No TV, no internet, books and magazines are verbotten and you have to hide to smoke. Even post phone records are checked for length of time the phone is in use.
                Old age and treachery will defeat youth and enthusiasm every time-

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                • #9
                  Originally posted by aka Bull
                  We had a contract officer working one of the emergency department waiting rooms who got into an arguement with a visitor waiting for her son to be released over what was going to be on the TV in the room.
                  When I am stationed in the ER's triage I usually watch whatever the visitors are watching. I'm in there from 9pm until I leave at 12am. So it's usually what I want to see anyway; the news.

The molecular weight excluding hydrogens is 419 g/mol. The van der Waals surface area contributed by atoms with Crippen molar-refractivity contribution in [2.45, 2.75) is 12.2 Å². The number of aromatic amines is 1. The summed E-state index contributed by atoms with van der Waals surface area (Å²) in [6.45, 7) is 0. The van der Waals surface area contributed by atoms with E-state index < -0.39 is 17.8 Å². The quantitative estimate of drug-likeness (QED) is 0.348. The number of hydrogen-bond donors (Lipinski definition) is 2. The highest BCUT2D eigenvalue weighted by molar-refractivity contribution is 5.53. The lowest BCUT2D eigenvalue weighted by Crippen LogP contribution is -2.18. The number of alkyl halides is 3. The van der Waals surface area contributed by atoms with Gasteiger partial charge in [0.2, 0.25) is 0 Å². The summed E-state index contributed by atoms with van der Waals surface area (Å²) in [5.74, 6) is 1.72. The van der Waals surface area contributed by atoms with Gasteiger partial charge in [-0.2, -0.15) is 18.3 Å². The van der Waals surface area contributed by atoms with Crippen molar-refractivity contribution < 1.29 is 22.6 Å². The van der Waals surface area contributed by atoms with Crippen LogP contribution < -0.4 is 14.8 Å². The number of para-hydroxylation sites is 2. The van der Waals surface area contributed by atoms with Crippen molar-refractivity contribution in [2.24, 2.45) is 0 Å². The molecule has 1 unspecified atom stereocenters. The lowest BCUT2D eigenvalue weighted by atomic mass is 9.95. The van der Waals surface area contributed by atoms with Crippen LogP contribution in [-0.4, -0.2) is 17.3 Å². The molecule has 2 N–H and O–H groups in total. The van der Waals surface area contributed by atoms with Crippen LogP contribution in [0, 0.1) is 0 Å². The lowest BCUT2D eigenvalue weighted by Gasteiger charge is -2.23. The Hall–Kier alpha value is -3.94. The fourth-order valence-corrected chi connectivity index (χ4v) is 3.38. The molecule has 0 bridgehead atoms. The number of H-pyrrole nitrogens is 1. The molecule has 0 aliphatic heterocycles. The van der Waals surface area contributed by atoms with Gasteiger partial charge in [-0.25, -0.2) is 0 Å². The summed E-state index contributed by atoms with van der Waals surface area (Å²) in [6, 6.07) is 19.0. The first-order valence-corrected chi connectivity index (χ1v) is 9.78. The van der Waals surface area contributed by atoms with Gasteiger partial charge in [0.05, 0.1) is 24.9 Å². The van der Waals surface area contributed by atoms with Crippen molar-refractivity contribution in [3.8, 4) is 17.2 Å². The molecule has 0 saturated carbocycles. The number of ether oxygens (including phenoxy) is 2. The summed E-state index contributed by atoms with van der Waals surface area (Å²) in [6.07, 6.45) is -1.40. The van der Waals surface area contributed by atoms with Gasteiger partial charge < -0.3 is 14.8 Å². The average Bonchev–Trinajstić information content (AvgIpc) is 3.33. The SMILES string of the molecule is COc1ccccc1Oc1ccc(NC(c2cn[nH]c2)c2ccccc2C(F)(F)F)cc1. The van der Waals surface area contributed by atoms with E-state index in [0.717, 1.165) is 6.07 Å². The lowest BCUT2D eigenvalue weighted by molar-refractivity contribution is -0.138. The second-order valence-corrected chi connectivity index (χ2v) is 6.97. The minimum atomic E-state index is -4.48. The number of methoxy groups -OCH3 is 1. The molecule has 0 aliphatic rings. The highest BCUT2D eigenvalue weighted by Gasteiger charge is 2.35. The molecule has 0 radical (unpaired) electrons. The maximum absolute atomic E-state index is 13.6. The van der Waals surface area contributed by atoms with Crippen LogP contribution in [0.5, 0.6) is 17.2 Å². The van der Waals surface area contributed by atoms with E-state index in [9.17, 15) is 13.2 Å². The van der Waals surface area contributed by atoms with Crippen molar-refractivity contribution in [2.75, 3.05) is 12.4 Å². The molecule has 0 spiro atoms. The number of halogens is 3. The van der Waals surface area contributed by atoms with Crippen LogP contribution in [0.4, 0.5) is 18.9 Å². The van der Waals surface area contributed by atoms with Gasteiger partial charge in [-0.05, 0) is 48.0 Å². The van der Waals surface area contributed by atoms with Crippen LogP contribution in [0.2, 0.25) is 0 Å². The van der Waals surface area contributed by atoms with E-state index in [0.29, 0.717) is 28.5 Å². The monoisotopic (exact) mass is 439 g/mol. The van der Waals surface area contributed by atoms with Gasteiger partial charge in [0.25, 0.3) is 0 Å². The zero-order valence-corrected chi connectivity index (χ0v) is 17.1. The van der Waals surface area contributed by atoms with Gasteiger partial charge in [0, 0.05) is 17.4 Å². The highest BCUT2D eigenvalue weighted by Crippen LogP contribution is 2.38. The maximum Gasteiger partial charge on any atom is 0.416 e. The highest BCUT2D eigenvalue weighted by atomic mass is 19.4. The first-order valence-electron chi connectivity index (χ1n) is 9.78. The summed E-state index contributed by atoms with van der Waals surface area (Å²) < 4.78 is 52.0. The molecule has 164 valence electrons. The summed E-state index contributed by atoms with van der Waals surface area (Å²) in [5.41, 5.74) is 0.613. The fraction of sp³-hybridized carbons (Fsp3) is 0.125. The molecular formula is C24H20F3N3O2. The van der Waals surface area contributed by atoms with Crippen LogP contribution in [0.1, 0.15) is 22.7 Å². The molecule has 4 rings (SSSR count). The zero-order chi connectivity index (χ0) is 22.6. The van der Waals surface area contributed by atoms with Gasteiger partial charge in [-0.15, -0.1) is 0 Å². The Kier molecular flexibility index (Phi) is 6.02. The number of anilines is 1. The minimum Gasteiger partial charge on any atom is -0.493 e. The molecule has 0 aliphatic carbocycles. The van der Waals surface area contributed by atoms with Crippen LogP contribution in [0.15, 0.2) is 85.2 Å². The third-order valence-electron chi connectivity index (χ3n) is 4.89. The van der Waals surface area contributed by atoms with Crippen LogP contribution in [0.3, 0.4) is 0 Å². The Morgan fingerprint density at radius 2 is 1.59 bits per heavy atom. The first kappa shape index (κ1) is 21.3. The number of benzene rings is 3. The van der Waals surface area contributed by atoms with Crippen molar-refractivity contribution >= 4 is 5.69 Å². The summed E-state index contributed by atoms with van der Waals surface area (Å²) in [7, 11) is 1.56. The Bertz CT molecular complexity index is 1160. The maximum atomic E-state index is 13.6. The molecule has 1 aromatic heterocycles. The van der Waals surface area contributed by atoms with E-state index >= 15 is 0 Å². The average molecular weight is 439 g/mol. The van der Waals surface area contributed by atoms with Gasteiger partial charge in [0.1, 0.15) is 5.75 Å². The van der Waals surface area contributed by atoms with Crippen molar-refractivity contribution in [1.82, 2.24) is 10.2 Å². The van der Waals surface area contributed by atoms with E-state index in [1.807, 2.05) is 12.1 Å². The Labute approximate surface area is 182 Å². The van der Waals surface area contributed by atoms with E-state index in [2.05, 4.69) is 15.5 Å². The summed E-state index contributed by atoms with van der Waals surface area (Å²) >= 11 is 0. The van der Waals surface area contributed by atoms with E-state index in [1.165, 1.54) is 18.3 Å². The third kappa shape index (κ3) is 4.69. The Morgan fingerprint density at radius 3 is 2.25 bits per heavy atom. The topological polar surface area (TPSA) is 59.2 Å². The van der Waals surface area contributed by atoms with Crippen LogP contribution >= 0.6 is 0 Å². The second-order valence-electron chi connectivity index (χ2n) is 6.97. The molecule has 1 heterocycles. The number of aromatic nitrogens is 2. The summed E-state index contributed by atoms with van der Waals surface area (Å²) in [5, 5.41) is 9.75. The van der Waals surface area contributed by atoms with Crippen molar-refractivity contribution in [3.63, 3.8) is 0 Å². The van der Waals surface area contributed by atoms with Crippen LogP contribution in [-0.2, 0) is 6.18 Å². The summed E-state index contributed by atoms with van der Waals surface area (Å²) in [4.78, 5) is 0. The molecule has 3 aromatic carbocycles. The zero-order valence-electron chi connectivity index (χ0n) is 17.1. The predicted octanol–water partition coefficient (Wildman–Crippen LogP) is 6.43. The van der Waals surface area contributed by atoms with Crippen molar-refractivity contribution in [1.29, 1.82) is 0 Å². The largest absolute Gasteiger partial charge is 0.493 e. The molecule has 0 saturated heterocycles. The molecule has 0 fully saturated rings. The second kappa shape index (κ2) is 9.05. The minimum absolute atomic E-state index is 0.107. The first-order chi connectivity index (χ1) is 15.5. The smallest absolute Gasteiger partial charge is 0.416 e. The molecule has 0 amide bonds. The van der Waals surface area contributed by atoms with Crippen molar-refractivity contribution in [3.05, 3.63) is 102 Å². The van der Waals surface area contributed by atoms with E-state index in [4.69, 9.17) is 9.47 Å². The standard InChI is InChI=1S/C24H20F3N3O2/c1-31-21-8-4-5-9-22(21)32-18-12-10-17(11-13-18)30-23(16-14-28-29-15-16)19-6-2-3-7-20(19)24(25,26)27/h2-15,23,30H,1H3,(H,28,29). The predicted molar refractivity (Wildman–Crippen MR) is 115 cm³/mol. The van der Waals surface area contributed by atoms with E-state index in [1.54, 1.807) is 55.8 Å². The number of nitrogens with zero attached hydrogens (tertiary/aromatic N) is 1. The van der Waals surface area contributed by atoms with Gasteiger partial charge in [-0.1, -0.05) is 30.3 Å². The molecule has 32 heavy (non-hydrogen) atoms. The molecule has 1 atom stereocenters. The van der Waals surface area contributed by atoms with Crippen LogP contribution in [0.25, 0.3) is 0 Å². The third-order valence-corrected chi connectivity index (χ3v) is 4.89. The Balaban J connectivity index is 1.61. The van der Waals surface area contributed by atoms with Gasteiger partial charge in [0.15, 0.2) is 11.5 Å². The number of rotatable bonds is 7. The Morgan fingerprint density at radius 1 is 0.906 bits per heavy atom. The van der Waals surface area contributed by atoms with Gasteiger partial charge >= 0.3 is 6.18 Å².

I can't imagine telling a vistor what they are going to watch though. When people have asked me if they can change the channel I tell them I don't mind because the TV's there for them. I often let people know that they can feel free to change the channel if they're stuck watching cartoons after a child has already left the room.

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                  • #10
                    Originally posted by LavianoTS386
                    When I am stationed in the ER's triage I usually watch whatever the visitors are watching. I'm in there from 9pm until I leave at 12am. So it's usually what I want to see anyway; the news.